Play Hard

dancepartyI haven’t written recently on what I’ve been playing, mostly because I’ve been scattered all over the map in terms of gaming in August, and because I don’t like to write about my gameplay unless there’s something interesting to report.  The following isn’t terribly interesting, but it is an update, so feel free to ignore and skip on by.


I’m in a bit of a holding pattern with DDO, since the “re-launch” of DDO:EU is in less than a week and a half (Sept 1 for subscribers, a week later for the rest of the world).  I’ve heard nothing but good things about the improved features and performance of the new version of the game, and am looking forward to poking around the DDO store as well.

That said, I did get in the game last night and ran a couple dungeons with a pick-up group.  I actually fear PUGs in DDO less than most games, since it’s pretty standard to be in one, and the community is small enough that you can get a reputation quickly for being either an idiot, clueless or a combination of the two.  As we waited on a 6th member of the team, we broke out into an impromptu dance party (as evidenced in the picture there).  This is notable only because DDO has, by far, the worst dancing animations of any MMO I’ve ever seen, and that is saying something.  Because it’s well known that our chicken-jerk flailings is so terrible, many folks can’t restrain themselves from unleashing it on the public.

My bard, Fiddyment, is level 8, so I feel like I’m making progress.  I’m only 560/1750 for the 32-point unlock, so that’s not coming for quite some time, and that means I’m going to put a hold on alts until then.  Alas.  Good thing I like my little halfling machine-gun crossbow user!

I will say this: I am not bored with the game, and don’t see myself becoming such for a very long time.  When I’m in the mood to run group dungeons, DDO is my preference of choice — it’s always interesting, the different group makeups change the dynamics of each run, and I think I prefer getting all my loot from chests than mobs.  It’s kind of a psychological thing, but I’m always wondering what the next chest might hold, and I’ve never done that for a dead mob.

If you’re thinking of checking out DDO in September, a word of advice: you have to devote yourself to getting to know the game.  This is not a great game upon first impressions, and it takes a bit to understand it, get into the groove, and progress enough so that your options really open up.  Devote a couple weeks to it without getting easily frustrated, and you might just see how it grows on you.

Champions Online

Wasn’t really planning on going into the open beta, but I’m still trying to figure out what’s up with my lackluster framerate.  I had a bit of fun making Mr. Pebbles, a nightmarish clown-thing, but his whole experience so far has been hidden by the advanced graphics option screen.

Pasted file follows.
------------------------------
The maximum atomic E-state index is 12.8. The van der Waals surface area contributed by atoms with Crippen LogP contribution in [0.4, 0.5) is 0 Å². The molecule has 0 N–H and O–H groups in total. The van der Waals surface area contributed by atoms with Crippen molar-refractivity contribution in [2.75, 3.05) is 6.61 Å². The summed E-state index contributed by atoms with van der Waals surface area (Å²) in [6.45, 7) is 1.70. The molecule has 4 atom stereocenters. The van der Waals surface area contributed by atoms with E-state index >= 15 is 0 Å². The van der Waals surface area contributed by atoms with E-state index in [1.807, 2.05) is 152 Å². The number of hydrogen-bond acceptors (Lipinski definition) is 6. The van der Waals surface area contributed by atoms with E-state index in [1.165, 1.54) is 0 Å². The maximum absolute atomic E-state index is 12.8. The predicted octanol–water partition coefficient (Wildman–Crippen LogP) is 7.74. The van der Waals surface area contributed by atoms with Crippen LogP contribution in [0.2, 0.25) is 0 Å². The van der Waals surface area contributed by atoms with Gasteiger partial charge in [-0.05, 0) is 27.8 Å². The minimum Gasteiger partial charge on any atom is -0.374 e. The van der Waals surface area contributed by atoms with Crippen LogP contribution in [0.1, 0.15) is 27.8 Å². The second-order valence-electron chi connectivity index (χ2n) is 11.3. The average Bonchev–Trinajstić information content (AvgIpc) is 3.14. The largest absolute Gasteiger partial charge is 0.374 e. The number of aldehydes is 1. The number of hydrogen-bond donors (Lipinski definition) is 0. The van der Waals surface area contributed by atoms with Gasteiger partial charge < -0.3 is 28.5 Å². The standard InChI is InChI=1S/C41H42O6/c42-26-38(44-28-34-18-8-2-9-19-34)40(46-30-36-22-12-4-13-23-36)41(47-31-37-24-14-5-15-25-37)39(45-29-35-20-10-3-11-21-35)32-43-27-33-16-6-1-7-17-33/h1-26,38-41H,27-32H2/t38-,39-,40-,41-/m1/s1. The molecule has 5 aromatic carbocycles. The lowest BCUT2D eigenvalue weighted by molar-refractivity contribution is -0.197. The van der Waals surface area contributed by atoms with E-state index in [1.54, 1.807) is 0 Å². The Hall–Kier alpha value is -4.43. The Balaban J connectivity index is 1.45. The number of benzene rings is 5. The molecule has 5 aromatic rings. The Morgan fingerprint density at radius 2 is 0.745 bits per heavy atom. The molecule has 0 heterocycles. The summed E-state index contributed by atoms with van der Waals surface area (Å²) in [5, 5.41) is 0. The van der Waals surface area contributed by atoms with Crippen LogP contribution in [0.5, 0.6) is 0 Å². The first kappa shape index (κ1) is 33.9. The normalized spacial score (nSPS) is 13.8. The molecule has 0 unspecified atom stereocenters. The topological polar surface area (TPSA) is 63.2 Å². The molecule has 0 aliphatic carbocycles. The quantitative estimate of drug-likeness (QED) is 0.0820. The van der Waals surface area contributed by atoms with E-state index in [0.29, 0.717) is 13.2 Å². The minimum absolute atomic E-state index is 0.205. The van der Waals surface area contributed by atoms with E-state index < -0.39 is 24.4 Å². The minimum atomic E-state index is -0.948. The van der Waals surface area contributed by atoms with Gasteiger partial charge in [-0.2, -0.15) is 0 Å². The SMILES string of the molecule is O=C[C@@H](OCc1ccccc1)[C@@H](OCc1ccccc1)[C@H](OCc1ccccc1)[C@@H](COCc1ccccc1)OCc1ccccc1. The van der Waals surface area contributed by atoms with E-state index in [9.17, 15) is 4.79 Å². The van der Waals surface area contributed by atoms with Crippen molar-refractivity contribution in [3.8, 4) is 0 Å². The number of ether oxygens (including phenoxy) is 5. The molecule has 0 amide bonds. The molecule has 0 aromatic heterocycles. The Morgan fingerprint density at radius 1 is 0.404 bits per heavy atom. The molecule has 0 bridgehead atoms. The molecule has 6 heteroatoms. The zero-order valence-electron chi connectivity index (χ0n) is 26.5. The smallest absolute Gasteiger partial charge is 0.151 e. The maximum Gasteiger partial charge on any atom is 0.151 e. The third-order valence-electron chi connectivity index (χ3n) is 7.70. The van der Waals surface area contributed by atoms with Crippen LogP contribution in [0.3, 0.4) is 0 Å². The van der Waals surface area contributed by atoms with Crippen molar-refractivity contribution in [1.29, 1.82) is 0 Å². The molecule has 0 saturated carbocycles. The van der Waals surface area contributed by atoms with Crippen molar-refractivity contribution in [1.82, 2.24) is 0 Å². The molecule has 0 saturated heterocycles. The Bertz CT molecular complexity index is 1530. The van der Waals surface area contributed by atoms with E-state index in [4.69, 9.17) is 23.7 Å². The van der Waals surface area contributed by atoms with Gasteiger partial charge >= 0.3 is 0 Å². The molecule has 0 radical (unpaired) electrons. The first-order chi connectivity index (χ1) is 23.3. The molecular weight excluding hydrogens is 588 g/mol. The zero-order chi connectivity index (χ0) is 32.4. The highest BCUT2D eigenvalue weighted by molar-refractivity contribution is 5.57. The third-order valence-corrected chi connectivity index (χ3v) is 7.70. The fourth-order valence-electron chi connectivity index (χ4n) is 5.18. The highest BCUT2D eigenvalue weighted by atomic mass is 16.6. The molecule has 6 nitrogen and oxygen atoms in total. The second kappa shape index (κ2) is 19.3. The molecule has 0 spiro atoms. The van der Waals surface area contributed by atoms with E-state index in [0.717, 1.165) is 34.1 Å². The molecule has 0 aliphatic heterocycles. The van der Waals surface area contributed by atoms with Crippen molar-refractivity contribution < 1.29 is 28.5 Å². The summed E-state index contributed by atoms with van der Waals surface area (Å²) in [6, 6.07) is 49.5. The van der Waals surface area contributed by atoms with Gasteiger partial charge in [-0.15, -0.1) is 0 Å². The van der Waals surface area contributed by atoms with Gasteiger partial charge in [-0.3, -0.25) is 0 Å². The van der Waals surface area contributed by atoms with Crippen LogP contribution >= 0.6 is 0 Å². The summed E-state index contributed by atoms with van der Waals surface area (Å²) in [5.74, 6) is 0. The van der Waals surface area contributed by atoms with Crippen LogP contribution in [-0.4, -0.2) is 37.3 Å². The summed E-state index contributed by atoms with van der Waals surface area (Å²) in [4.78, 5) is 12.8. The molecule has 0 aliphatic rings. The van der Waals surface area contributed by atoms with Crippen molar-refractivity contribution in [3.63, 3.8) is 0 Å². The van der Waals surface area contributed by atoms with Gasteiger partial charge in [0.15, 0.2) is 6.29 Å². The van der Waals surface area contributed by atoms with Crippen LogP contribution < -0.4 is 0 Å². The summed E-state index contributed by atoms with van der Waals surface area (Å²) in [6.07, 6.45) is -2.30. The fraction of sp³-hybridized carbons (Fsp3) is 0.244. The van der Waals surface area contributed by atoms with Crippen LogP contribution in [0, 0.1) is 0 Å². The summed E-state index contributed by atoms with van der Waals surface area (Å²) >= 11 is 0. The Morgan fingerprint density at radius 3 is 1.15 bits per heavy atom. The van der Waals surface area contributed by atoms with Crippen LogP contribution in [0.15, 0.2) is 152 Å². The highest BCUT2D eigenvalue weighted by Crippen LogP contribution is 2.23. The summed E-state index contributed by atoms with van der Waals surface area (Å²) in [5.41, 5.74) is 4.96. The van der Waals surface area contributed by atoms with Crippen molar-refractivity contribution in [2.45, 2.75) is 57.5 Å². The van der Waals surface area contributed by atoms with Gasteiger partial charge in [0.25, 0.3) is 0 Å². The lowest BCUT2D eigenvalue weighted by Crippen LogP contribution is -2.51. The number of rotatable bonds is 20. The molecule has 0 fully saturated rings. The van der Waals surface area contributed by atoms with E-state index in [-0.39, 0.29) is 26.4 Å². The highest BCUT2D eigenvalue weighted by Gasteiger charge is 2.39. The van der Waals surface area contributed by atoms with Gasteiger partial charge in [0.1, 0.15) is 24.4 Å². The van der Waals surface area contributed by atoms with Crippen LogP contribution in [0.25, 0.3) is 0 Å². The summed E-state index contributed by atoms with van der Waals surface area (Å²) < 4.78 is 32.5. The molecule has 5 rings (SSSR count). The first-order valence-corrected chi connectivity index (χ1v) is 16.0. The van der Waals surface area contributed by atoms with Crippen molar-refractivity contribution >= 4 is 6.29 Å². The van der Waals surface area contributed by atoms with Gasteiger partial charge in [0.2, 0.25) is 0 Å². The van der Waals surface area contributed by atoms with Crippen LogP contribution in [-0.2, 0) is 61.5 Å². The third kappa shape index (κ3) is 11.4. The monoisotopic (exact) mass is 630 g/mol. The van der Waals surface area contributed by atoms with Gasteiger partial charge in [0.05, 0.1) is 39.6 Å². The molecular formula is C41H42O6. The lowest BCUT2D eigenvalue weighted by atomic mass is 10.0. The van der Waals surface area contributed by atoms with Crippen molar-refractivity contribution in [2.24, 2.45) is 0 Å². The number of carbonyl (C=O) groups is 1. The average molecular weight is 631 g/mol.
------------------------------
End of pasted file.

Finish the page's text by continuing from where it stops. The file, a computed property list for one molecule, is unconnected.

Magic Online

Following GenCon, I got bit by the “must go back and try out Magic again” bug pretty hard.  I re-downloaded the client, confirmed that pauper games (all commons — i.e., cheap cards) are thriving, and was pleased to see the interface improved somewhat from a year or so ago.  I haven’t actually played a match yet; the bulk of my time is spent shopping around for every black commons I don’t already have — I like to run black mono decks for simplicity and fun, and I know that an all-rats deck is in my near future.

5 thoughts on “Play Hard

  1. hey syp just thought i’d let ya know I’m in the champions beta as well and i have a pretty damn fast computer but i was having some pretty slow framerate issues myself. If you go to the options screen and click the video tab you can then click on a small button to show advanced graphic options. The beta by default has a ton of options on that not only make the graphics of the game kinda ugly in my opinion but also hog resources. turn off things like post processing effects and small particle effects and it will drastically increase framerates. I also kicked anti- aliasing off cause it makes everything blurry instead of sharp and crisp.

    The nice thing is if you highlight any graphic option with your mouse this game does tell you exactly what that option does and wether or not you will see increased performance from turning it off.

  2. Huh, I may actually get back into MTGO for the pauper format as well. I thought I never would, but I’ve been playing a few MTG games with my son, and it’s been fun.

  3. Syp plays Magic Online? That’s enough to get me back into it. I haven’t stepped back in since Time Spiral. I wonder if I can get my old kamigawa cards back….

  4. On Champions and framerate performance:

    I mentioned on Twitter that I wasn’t having troubles with my GTX 260 in Champions, but then I thought hmm, maybe I’m doing okay but it could be better?

    So I took a good look at it on my gf’s machine and her’s seemed to be performing slightly better than mine on a lesser card (she has an 8800 GT). Especially with the shadows, she has them cranked all the way up.

    Partially why it’s running okay for me is early on I turned the shadows way down because visually they weren’t working for me in this game. Checking now, that’s also a big change in FPS.

    Part of this I suspect is that it’s a DX9 game and mine is a DX10.1 card. The shader model features on the card could still be used, but they would have to code them directly (some games do, for instance Valve’s HL2 / Source games, Unreal Tournament 3, etc.).

    The shorter answer: They could support these cards better.

    Dropping shadows down helps, visually I prefer that with this game anyway, but your mileage may vary.

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